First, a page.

Turkey’s government recalled its ambassador and halted official contacts, including some military co-operation, after the bill was comfortably passed France’s lower house.
The measures announced by Turkish prime minister Recep Tayyip Erdogan included suspending joint military manoeuvres and restricting French military flights.
“We are recalling our ambassador in Paris to Ankara for consultations,” Mr Erdogan said. “As of now, we are cancelling bilateral level political, economic and military activities,” he added.
“We are suspending all kinds of political consultations with France” and “bilateral military co-operation, joint manoeuvres are cancelled as of now”.
It was clear long before the vote, which passed easily without a formal vote, that France was on a collision course with Turkey.
Ankara had threatened to remove its ambassador if French MPs did not desist and warned of “grave consequences” to political and economic ties.
The bill’s author, Valerie Boyer from France’s ruling UMP party, said she was “shocked” by Turkey’s reaction.
She said: “It is inspired by European law, which says that the people who deny the existence of the genocides must be sanctioned.”
Turkey vehemently rejects the term “genocide” for the mass killings of Armenians during the First World War, saying the issue should be left to historians, although more than 20 states around the world and the European Parliament have formally recognised the deaths as genocide.
Turkey has argued that France is damaging freedom of expression and that President Nicolas Sarkozy is looking to win supporters ahead of April’s presidential elections. An estimated 500,000 Armenians live in France and many have pressed to raise the legal statute regarding the massacres to the same level as the Holocaust by punishing denial of genocide.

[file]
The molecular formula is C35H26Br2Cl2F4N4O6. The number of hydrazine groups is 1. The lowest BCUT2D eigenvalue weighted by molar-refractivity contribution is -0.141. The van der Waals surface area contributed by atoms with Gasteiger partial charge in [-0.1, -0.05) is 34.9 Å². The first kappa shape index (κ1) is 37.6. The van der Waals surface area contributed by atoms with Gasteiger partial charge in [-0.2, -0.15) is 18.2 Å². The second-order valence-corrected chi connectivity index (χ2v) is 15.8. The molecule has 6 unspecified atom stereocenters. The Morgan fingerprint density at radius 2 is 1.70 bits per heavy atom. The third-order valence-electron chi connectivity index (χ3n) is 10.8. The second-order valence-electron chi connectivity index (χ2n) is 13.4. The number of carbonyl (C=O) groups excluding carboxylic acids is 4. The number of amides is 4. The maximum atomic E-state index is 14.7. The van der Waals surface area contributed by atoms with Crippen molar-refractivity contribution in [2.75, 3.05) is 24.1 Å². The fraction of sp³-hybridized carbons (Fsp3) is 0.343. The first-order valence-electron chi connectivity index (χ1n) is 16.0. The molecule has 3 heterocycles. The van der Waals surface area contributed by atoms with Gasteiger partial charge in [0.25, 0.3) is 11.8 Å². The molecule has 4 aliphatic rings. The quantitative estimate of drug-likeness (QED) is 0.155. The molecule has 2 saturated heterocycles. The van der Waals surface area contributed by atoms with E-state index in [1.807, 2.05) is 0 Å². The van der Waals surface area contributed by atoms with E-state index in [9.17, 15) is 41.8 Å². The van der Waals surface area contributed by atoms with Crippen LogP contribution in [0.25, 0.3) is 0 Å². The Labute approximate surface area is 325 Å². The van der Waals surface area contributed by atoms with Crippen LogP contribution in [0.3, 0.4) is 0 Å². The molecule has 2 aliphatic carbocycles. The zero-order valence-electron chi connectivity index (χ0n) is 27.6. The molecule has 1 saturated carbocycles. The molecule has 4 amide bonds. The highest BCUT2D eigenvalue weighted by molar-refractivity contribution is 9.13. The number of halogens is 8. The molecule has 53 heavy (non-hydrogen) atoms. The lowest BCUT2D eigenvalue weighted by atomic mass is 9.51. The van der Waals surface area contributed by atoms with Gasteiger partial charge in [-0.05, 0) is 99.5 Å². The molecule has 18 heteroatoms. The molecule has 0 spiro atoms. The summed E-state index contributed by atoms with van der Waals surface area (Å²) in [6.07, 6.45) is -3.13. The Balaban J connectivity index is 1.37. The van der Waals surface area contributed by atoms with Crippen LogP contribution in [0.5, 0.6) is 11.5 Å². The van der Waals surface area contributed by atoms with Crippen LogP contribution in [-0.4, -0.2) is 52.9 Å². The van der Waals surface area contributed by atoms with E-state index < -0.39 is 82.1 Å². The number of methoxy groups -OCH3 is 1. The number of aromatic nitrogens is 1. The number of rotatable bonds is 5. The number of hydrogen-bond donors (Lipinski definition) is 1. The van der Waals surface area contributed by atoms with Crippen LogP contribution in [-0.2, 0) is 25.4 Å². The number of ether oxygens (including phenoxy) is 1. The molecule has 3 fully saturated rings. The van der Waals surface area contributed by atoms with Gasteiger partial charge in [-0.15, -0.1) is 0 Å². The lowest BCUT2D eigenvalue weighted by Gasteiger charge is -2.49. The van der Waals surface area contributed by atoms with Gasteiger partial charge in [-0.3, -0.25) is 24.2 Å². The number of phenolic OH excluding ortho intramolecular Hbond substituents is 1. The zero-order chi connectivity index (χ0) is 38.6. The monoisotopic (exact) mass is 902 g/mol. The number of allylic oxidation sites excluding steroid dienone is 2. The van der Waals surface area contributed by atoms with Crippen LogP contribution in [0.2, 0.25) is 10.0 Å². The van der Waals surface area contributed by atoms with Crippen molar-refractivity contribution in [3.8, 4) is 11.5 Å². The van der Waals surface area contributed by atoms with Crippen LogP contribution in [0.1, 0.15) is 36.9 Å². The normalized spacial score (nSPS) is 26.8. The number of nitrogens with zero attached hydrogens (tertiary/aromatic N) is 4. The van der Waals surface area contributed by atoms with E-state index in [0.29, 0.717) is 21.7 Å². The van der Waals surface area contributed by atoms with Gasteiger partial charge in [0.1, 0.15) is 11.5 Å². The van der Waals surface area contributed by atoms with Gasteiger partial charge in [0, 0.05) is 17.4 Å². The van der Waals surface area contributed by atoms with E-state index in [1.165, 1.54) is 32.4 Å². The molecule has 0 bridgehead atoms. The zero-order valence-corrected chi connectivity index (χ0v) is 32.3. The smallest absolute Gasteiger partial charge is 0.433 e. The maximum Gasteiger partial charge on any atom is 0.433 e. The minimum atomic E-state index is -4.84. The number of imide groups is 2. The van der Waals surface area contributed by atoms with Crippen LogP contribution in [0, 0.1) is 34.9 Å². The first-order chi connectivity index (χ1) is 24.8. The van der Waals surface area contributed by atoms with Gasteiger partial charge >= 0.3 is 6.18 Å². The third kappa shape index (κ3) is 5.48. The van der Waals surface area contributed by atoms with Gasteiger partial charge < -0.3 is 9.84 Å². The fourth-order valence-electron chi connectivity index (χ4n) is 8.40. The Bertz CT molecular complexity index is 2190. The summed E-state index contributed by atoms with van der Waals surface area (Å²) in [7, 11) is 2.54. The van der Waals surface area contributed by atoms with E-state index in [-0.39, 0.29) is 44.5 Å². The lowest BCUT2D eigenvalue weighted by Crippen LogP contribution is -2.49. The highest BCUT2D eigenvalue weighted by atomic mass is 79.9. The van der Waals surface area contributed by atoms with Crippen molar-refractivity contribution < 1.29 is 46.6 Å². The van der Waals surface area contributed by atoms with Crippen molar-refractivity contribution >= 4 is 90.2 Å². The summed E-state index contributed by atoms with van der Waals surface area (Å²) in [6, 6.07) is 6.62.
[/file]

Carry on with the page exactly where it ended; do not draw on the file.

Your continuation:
“We must not mix freedom of opinion with propaganda,” a conservative MP, Patrick Devedjian, who is of Armenian origin, said in parliament.
France formally recognised the killings as genocide in 2001, but provided no penalty for anyone denying it. The bill sets a punishment of up to one year in prison and a fine of €45,000 (£37,500) for those who deny or “outrageously minimise” the killings by Ottoman Turks, putting such action on a par with denial of the Holocaust.
“Our ancestors can finally rest in peace,” said 75-year-old Maurice Delighazarian, who grandparents were among those killed, said standing outside France’s National Assembly.
“Laws voted in this chamber cannot be dictated by Ankara,” said Jean-Christophe Lagarde, an MP from the New Centre party, ahead of the vote.
French authorities have stressed the importance of bilateral ties with Turkey and the key role it plays in sensitive strategic issues as a member of Nato, in Syria and Afghanistan.
However, Mr Sarkozy has long opposed Turkey’s entry into the European Union, which has put a constant strain on the two nations’ ties.
Turkish authorities have weighed in with caustic remarks about France’s past. Mr Erdogan has recalled France’s colonial history in Algeria and a 1945 massacre there, as well as its role in Rwanda, where some have claimed a French role in the 1994 genocide.
“Those who do want to see genocide should turn around and look at their own dirty and bloody history,” the prime minister has said.